RARELY seen objects, including personal letters, family photographs and early sketchbooks belonging to Beatrix Potter will go on display as part of a new exhibition telling the story of the successful author and celebrated conservationist.

The Victoria and Albert Museum (V&A) says Beatrix Potter: Drawn to Nature will be the first exhibition to tell the complete life story of the loved children’s author.

The Westmorland Gazette: TALE: The Tale of Jemima Puddle-Duck artwork, 1908. Watercolour and ink on paper. © National Trust images

Realised through a major partnership with the National Trust, the interactive exhibition, which opens on February 12 until January 8 2023, will invite visitors of all ages to rediscover Potter and explore the breadth of her achievements, from storyteller to natural scientist and conservationist.

The exhibition will showcase over 240 personal objects including rarely seen letters, manuscripts, sketches, coded diaries, family photographs, examples of commercial merchandise and personal artefacts and will celebrate her early talent for storytelling, business acumen and fascination with the scientific study of the natural world, as well as her passion for sheep farming and conservation – a legacy still felt today.

The Westmorland Gazette: DRAWING: View across Esthwaite Water, by Beatrix Potter, 21 November 1909. Linder Bequest. © Victoria and Albert Museum, London, courtesy Frederick Warne & Co Ltd.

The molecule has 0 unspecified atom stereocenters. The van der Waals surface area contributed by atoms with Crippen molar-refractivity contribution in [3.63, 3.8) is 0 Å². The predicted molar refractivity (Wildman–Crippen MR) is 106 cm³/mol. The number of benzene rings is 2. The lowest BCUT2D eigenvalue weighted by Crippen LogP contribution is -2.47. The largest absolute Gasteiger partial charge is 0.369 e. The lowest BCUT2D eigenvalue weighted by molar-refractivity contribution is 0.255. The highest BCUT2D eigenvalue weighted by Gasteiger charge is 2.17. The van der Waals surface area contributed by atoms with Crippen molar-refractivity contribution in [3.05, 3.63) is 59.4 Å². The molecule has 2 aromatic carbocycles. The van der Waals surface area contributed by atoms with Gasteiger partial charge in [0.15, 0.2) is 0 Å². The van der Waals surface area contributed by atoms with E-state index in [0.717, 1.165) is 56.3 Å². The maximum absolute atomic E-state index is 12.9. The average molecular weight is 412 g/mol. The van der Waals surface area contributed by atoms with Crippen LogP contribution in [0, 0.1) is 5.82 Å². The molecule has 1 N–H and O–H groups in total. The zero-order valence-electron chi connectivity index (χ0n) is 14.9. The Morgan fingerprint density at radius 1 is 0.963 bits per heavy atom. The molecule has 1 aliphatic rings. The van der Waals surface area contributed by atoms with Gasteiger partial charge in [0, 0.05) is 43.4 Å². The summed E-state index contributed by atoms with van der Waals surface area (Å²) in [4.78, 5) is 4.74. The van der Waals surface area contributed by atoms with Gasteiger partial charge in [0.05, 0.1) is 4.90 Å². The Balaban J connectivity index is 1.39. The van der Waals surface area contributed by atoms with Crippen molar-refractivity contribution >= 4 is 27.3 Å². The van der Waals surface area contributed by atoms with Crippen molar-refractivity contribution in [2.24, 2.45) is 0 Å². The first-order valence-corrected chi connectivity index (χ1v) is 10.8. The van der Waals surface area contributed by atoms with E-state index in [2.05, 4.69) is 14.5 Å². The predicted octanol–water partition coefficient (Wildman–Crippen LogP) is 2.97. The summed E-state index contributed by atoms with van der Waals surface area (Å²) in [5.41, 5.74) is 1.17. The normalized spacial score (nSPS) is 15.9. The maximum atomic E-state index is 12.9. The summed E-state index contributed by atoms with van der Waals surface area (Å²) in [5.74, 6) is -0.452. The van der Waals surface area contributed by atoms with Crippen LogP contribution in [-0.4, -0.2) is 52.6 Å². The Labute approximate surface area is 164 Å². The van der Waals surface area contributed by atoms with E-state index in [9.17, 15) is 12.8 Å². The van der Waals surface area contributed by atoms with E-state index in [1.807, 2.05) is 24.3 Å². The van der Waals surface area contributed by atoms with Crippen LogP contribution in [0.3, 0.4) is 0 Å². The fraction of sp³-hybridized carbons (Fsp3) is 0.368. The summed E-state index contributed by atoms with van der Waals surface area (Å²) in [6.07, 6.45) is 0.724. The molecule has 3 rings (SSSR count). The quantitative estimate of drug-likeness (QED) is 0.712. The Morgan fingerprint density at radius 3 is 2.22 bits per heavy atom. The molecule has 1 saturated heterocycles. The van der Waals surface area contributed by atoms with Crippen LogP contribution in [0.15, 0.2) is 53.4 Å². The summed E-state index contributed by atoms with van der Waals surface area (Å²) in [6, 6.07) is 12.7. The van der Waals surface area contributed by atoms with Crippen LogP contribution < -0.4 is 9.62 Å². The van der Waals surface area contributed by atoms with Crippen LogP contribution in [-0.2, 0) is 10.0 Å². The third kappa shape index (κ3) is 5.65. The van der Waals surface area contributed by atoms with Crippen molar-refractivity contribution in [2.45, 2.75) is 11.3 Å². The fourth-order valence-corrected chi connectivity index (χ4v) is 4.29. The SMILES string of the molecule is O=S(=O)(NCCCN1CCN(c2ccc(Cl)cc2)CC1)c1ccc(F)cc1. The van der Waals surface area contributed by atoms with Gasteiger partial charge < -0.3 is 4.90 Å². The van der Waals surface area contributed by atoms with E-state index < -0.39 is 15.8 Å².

Across four sections, the exhibition will follow Potter’s journey from London to the Lake District, where she eventually settled.

Annemarie Bilclough, Frederick Warne curator of illustration at the Victoria and Albert Museum said: “Visitors will be familiar with the extraordinary legacy of Potter’s storybooks, but in this exhibition will discover how her talent at making her characters real emerged from a longstanding curiosity for the small details of nature, which could have led her down a different career path.

“We hope to inspire the next generation of artists and storytellers, but also natural scientists, conservationists and farmers.

“Potter’s story shows that through talent, passion and perseverance, life can take unexpected twists and turns and great things can grow from inconsequential beginnings.”

The Westmorland Gazette: FARMING: Tom Storey and Beatrix Heelis with prize-winning ewe , 26 September 1930. Photographic print, published by the British Photo Press. © National Trust

Helen Antrobus, assistant national curator at the National Trust said: “We’re delighted to be working in partnership with the V&A to shine a light on the full life and legacy of a remarkable, multifaceted woman.

“The National Trust is proud to care for the items and places which were special to Beatrix. From Hill Top, her traditional Lake District farmhouse filled with trinkets and furniture and still presented as it was in Beatrix’s lifetime, to the vast Monk Coniston estate and fourteen traditional Lakeland farms with their flocks of Herdwick sheep.

“Thanks to her pioneering conservation efforts and generous bequest of her homes, farms and land to the National Trust, we’re able to continue her legacy caring for the landscape, traditions and Lakeland way of life that inspired Beatrix so they can continue to inspire others.”